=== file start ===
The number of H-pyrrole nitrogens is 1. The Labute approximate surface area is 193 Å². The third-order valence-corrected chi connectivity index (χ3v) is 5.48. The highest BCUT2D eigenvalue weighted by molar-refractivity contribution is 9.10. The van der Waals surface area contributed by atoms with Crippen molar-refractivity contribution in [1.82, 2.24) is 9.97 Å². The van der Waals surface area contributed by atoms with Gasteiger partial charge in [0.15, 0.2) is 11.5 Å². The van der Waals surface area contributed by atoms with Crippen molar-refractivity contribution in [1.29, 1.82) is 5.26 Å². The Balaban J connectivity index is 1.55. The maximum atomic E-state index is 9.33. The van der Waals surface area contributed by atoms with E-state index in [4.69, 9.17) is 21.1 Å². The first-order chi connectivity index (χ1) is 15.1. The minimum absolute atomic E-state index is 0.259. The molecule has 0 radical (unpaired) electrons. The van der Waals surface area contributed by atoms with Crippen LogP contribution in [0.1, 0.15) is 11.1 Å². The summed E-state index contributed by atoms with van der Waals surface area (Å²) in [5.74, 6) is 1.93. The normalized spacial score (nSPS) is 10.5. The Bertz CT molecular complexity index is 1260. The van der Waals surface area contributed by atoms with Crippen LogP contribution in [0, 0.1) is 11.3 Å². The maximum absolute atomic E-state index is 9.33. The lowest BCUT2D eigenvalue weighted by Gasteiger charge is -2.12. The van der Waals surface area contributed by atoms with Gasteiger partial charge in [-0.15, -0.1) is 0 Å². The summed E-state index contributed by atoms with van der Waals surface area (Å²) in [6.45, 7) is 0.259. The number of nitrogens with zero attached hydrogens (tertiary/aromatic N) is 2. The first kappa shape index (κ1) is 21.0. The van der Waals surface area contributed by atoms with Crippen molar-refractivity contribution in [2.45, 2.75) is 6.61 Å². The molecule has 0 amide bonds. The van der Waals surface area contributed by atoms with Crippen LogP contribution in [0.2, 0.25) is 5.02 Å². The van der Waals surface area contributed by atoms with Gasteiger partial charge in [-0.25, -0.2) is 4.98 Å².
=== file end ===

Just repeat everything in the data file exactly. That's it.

The number of H-pyrrole nitrogens is 1. The Labute approximate surface area is 193 Å². The third-order valence-corrected chi connectivity index (χ3v) is 5.48. The highest BCUT2D eigenvalue weighted by molar-refractivity contribution is 9.10. The van der Waals surface area contributed by atoms with Crippen molar-refractivity contribution in [1.82, 2.24) is 9.97 Å². The van der Waals surface area contributed by atoms with Gasteiger partial charge in [0.15, 0.2) is 11.5 Å². The van der Waals surface area contributed by atoms with Crippen molar-refractivity contribution in [1.29, 1.82) is 5.26 Å². The Balaban J connectivity index is 1.55. The maximum atomic E-state index is 9.33. The van der Waals surface area contributed by atoms with E-state index in [4.69, 9.17) is 21.1 Å². The first-order chi connectivity index (χ1) is 15.1. The minimum absolute atomic E-state index is 0.259. The molecule has 0 radical (unpaired) electrons. The van der Waals surface area contributed by atoms with Crippen LogP contribution in [0.1, 0.15) is 11.1 Å². The summed E-state index contributed by atoms with van der Waals surface area (Å²) in [5.74, 6) is 1.93. The normalized spacial score (nSPS) is 10.5. The Bertz CT molecular complexity index is 1260. The van der Waals surface area contributed by atoms with Crippen LogP contribution in [0, 0.1) is 11.3 Å². The maximum absolute atomic E-state index is 9.33. The lowest BCUT2D eigenvalue weighted by Gasteiger charge is -2.12. The van der Waals surface area contributed by atoms with Gasteiger partial charge in [-0.15, -0.1) is 0 Å². The summed E-state index contributed by atoms with van der Waals surface area (Å²) in [6.45, 7) is 0.259. The number of nitrogens with zero attached hydrogens (tertiary/aromatic N) is 2. The first kappa shape index (κ1) is 21.0. The van der Waals surface area contributed by atoms with Crippen molar-refractivity contribution in [2.45, 2.75) is 6.61 Å². The molecule has 0 amide bonds. The van der Waals surface area contributed by atoms with Crippen LogP contribution in [0.2, 0.25) is 5.02 Å². The van der Waals surface area contributed by atoms with Gasteiger partial charge in [-0.25, -0.2) is 4.98 Å².